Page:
The last technique that I like the most is copper deposition. This puts a small film of copper on the part that prevents carbon from diffusing. Later on this copper can be removed by machining or with acid bath or with fine emery, as it is very thin layer only. What you need is 1.5 % sulfuric acid solution to which copper sulfate is added as long as it dissolves. Sulfuric acid can be had from auto parts store as battery acid that can be mixed 1:20 with water. Copper sulphate can be had from pottery or ceramics supply.

    The workpiece is first cleaned from grease and oils and then either dipped in the copper sulphate solution or it can be painted on also. The copper layer emerges instantly on the part. Rinse the part in clean water to remove any traces of the copper suplhate solution and acid and dry it to prevent rust formation.

    The copper deposition can be stopped with for example nail polish from areas that need hardening. For example a Dickson style quick change tool holder that is to be hardened only from the V-grooves. Nail polish is applied to the V-grooves, dried and then dipped in the coppering solution, rinsed with water and the nail polish removed with acetone. Now the part is ready for the carburisation an only gets carbon on the V-grooves.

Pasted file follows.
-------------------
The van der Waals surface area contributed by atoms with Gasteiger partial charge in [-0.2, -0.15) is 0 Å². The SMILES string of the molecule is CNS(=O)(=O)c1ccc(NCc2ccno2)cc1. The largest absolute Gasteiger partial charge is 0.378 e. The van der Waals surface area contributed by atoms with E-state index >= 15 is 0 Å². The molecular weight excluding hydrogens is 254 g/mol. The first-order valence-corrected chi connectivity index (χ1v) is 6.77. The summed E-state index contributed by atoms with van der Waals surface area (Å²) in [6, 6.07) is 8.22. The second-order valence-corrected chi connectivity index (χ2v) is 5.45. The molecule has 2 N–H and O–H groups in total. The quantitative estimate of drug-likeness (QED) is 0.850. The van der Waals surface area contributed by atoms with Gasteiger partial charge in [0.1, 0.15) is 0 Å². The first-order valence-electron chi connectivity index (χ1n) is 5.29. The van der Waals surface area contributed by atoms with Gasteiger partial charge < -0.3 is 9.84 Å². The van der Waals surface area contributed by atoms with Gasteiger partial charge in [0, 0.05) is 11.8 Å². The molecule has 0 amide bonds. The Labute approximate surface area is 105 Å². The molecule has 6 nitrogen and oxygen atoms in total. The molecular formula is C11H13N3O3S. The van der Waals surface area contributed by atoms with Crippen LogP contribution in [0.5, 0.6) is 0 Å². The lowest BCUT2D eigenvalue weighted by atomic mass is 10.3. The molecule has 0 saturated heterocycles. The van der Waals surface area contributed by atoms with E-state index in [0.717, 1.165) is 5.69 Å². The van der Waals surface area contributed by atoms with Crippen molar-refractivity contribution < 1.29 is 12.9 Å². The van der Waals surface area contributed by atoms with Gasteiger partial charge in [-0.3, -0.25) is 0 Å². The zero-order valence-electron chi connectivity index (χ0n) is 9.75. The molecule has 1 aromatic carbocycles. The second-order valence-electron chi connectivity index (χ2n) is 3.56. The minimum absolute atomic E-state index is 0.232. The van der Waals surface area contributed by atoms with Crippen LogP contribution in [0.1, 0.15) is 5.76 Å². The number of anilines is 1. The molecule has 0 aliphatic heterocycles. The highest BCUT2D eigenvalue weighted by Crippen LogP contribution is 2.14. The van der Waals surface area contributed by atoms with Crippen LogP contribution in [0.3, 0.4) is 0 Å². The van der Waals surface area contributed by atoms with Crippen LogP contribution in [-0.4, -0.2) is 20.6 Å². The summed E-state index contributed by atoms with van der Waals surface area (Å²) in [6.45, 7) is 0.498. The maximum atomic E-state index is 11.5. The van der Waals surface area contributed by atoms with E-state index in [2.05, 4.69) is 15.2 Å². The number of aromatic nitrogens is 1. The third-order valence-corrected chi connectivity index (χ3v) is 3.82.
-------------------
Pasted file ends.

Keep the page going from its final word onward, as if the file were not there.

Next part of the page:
The copper deposition method is the best when the part has features that are hard to protect otherwise or there are more than one part to protect.

    Here is an example of a piece of steel dipped in the solution and immediately raised. It was not cleaned in any way (staged photo) and this shows as black deposits on the otherwise good copper surface.



    All in all case hardening isn't rocket science and can be easily done at home, if one just has an oven and can manufacture the container for carburating the parts. The methods outlined above are not The Only and Ultimate Truth(tm), but merely the way I did it and had success.

    Pros
    -low cost
    -easily done at home
    -only cheap steel is required
    -selective hardening easily accomplished
    -easily controlled penetration depth
    -no odors or fumes
    -no dust if one sieves the charcoal before use